There’s a moment in Resident Evil: Village that instilled within me such a deep terror that I audibly shouted. I shouted so loudly, my cat sleeping behind me got such a fright that she fell off her scratching post and bolted out the room. It was a moment that reveals itself with little fanfare; there’s a prolonged segment of quiet puzzle solving before… “it” shows up and prowls around your location forcing you to run and hide.
I had to take a brisk walk to the kitchen and make myself a cup of tea. I don’t drink tea, but I needed something to calm the nerves. I’m saying this all upfront now because I want to emphasise that I video games don’t usually scare me like this. Not because I’m some kind of hardened tough manly man (not even slightly), but because I’ve played such a vast swathe of horror games over the years that they’ve all fused into one predictable formula for me. You learn their patterns and presentation, developing a sense of when to tense up and relax; there’s a rhythm to it. I played Resident Evil Village thinking that would be the case.
It was not. At all.
Resident Evil Village, if you’ve somehow missed the months of hype being poured into the game, is the direct sequel to Resident Evil 7 and the next mainline entry in the franchise. You’ll be playing as Ethan Winters three years after the worst day of his life, when he barely survived the utterly terrifying Baker family in Louisiana. Winters is just trying to enjoy his life again, move on from the horrors of his past and focus on his family in the European village they’ve been moved to, thanks to Chris Redfield trying to keep them out of trouble.
But this is a Resident Evil game. You and I both know that a happy ending was never on the cards.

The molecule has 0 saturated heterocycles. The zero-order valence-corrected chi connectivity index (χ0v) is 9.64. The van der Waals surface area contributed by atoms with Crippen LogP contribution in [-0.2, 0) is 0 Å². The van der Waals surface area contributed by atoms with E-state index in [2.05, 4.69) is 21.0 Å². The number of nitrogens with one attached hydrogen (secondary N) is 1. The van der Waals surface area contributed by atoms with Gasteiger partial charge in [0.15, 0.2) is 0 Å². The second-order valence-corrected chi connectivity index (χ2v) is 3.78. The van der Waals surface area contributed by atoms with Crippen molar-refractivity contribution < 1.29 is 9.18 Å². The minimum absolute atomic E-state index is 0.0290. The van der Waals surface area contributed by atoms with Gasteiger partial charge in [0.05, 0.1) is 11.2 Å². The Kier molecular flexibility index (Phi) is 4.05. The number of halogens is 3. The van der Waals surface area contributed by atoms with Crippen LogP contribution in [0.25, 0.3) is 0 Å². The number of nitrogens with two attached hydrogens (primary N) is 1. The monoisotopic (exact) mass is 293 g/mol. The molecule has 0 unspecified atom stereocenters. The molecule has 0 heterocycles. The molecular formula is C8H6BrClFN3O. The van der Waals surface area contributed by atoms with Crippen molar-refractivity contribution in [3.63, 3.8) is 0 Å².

Playing Resident Evil: Village feels like participating in a strange hybrid experiment. Based entirely on presentation, it’s Resident Evil 7’s first-person perspective, excessive gore and an emphasis on horror all rolled into one package. Yet once you get into the thick of things you’ll swear you’re playing Resident Evil 4. Entire sequences are seemingly lifted from Leon S. Kennedy’s trip into Europe from all those years back, with a continuation of mechanics that proceeding games dropped.
There’s the merchant who just shows up exactly when you need him to, upgradable weapons, an expandable inventory that serves as a puzzle in its own right, and more nods to the past. Yet the beauty of Village is taking the ideas of Resident Evil 4 and trimming the fat, replacing it with the classic Resident Evil flair that made the seventh game such a great reboot.
You’ll be shooting more things but you’ll also be exploring this labyrinth of a map, collecting various keys and items to unlock the way forward. Or backward in some cases. Even the tone of the game shifts rapidly between its two primary inspirations, jumping between quiet and isolated horror in dimly lit environments to sniping dragon-shaped bioweapons out of the sky atop an exploding castle. It’s enough to give the player whiplash at times.
Yet it all works beautifully. Resident Evil Village straddles the line between genuine fear and empowered action better than most games in the franchise, bar maybe Claire Redfield’s campaign in Resident Evil 2. There are times you’ll be running in fear because those damn lycans just won’t stay still and you’ve wasted too many bullets already, followed by the discovery of a pack of shotgun shells, an emphatic reload, and a sprint right back into the heart of the fray.